The second layer 93 of the gauge shown in FIG. 9B, is in the shape of a saucer or plate with a center aperture 94 receiving the flange 91. On the outer perimeter of second layer there are images 95 that may include numbers, dashes or other indicia. The images 95 are made from or include fluorescent or phosphorescent materials FIG. 9C shows the two layers 91 and 93 jointed connected at the center flange 92.

FIG. 9D shows a circuit board 96 with a center aperture 97 and a plurality of UV-LEDs 98. Additional electronics (not diagramed) are also deposited on the circuit board 96 as required. The electronics and the UV-LEDs 98 are provided with power by conductors 96A ending with connecting terminals 96B.

As shown in FIG. 9E, the circuit board 96 sandwiched between the layers 91 and 93. The UV light from the UV-LEDs 98 travel between the two layers to illuminate the images 95 on the outer perimeter.

The embodiment of FIG. 9F is similar to 9E with the exception that the circuit board 96 is attached to the undersurface of layer 91. The undersurface of layer 91 and the top surface of layer 93, could have reflective coatings therefore allowing the maximum electromagnetic radiation to reach the outer perimeter and image 95.

FIG. 9G, is a top view of the gauge 90. When the UV-LEDs 98 are activated the phosphorescent or fluorescent image 95 is excited and releases energy as visible illumination. A needle 99 is mounted on top of the layer 91 and is rotatable by a shaft (not shown) passing through layers 91 and 93.

Alternatively, 4 UV-LEDs in “tin cans” can be mounted just underneath the surface of the tachometer or speedometers face, allowing only the top part of the “tin can” to show through the surface, but far enough through the surface to allow the 180-degree electromagnetic radial pattern along the top of the surface. If any part of the perimeter were treated with fluorescent or phosphorescent material, it would become excited and release the stored energy as visible illumination.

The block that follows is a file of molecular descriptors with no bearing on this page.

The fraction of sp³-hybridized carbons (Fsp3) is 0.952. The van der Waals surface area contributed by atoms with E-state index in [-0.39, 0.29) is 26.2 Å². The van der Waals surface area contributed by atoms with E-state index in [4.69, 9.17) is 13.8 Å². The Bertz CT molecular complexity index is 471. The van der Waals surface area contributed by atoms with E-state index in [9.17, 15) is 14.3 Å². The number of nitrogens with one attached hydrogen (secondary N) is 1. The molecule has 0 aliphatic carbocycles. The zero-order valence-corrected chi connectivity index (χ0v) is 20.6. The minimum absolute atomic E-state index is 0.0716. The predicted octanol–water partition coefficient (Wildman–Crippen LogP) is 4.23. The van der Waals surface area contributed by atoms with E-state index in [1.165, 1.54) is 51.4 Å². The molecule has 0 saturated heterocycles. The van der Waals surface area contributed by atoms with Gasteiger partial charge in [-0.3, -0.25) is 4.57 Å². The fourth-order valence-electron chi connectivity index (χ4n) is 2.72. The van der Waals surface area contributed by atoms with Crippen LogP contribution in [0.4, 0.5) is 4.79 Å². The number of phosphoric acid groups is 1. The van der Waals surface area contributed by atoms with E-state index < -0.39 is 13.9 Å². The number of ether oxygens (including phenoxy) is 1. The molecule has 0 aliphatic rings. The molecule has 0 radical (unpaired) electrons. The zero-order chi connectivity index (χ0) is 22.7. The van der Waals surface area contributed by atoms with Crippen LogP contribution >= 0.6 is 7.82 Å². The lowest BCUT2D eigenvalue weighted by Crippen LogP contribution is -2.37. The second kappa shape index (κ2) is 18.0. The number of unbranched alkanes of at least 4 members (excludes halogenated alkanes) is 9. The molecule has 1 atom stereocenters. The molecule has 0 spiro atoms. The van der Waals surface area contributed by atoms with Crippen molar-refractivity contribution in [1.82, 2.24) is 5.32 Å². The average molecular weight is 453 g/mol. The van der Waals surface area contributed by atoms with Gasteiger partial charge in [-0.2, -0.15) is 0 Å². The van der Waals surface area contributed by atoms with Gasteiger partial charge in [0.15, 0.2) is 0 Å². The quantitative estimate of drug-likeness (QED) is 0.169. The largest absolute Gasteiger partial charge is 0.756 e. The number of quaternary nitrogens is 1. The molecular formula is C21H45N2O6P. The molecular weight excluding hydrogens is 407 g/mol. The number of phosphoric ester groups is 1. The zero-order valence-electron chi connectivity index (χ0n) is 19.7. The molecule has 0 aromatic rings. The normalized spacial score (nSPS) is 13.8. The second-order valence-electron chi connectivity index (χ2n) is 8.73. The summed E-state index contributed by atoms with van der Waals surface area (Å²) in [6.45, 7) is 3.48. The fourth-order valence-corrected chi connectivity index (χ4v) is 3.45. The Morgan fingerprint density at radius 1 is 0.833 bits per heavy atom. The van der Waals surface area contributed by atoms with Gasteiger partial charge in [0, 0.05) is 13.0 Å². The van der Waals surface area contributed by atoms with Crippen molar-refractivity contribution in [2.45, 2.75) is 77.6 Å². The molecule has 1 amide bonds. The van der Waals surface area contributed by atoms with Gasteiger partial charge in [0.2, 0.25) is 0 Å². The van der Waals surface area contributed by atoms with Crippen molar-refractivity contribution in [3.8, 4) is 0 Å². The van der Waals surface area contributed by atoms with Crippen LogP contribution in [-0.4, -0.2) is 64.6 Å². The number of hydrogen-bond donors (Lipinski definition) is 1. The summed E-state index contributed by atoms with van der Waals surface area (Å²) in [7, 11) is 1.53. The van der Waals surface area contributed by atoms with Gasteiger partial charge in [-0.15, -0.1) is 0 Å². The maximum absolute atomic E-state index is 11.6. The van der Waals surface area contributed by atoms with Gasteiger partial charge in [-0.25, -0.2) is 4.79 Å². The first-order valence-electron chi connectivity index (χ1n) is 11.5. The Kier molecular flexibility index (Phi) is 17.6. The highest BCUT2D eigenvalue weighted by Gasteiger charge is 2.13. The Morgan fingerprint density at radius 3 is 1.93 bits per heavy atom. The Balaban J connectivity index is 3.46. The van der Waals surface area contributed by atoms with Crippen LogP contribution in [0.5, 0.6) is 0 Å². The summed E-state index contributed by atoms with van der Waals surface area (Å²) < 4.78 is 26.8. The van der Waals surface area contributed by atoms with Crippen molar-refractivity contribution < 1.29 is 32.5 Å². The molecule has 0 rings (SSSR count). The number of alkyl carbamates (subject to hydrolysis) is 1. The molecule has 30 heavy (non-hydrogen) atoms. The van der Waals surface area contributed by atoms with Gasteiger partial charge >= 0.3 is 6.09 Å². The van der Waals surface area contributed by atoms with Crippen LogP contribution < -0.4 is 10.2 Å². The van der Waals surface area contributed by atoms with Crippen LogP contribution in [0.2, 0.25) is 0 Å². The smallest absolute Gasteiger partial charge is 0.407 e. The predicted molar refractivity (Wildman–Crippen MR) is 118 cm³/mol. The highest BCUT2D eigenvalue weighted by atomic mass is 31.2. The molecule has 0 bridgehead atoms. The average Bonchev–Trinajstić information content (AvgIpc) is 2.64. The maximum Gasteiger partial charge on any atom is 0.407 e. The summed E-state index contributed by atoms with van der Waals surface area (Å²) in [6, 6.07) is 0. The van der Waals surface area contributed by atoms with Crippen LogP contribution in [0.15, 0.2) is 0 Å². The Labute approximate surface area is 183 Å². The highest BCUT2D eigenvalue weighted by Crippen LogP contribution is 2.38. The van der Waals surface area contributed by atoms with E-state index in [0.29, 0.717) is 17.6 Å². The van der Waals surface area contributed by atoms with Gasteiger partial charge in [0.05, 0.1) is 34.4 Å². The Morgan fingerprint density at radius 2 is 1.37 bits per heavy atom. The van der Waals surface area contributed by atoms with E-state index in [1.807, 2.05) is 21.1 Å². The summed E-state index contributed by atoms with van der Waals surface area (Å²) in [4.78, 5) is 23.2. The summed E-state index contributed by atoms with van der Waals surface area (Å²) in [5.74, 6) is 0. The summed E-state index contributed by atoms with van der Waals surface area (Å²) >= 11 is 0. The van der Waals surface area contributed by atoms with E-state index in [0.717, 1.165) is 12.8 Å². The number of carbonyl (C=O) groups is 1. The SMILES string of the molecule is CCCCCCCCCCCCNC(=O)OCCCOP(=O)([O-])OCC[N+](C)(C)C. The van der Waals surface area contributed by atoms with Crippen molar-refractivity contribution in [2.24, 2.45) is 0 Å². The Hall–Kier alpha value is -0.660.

FIG. 10A-10D show a device that uses high intensity UV-LEDs 100 that are set up to generate a cross hatching effect, creating an invisible sheet or plane of UV-rays 102. The UV-LEDs 100 generate radiation the ultraviolet spectrum, providing an effective solid-state method of air purification where the organic materials are decomposed, eliminating airborne bacteria. The UV-LEDs 100 could be spaced evenly, randomly, in a cluster or in a radial alignment on a frame 104 to provide a radiation zone. The frame 104 is attached to or integrated with an air processing apparatus such as an air conditioner, humidifier, dehumidifier, heater, etc., in a car, airplane, office, home, etc. The frame 104 is positioned so that an air flow or stream A from or within the apparatus passes through the field 102 and airborne bacteria particles are destroyed. The UV-LEDs could be positioned in front or behind an exiting air filter. The UV-LEDs could be designed to activate when the air processing apparatus is turned on, allowing outside air into the interior of the automobile or air purification during an emergency situation. As the airborne particles or bacteria enters the ventilation and is passed through the UV-LED's electromagnetic radiation, they are quickly and efficiently decomposed, providing safety from outside airborne particles and bacteria.

Obviously, numerous other modifications may be made to the invention without departing from its scope as defined in the appended claims.

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Referenced by
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U.S. Classification720/718
International ClassificationF21V8/00, B60Q3/00, G02B6/00, B60K37/02, G11B17/04, B60Q3/04, B60K37/06
Cooperative ClassificationB60K2350/203, B60Q3/008, B60Q3/007, G02B6/0011, B60K37/02, G11B33/022, B60K37/06, G11B23/40, B60Q3/042
European ClassificationG11B23/40, G11B33/02A, B60Q3/04A, B60Q3/00V, B60K37/02, B60K37/06, B60Q3/00P
Legal Events
Mar 20, 2008ASAssignment
Effective date: 20080317
Jul 30, 2009ASAssignment
Effective date: 20090128
Apr 9, 2012REMIMaintenance fee reminder mailed
Aug 26, 2012LAPSLapse for failure to pay maintenance fees
Oct 16, 2012FPExpired due to failure to pay maintenance fee
Effective date: 20120826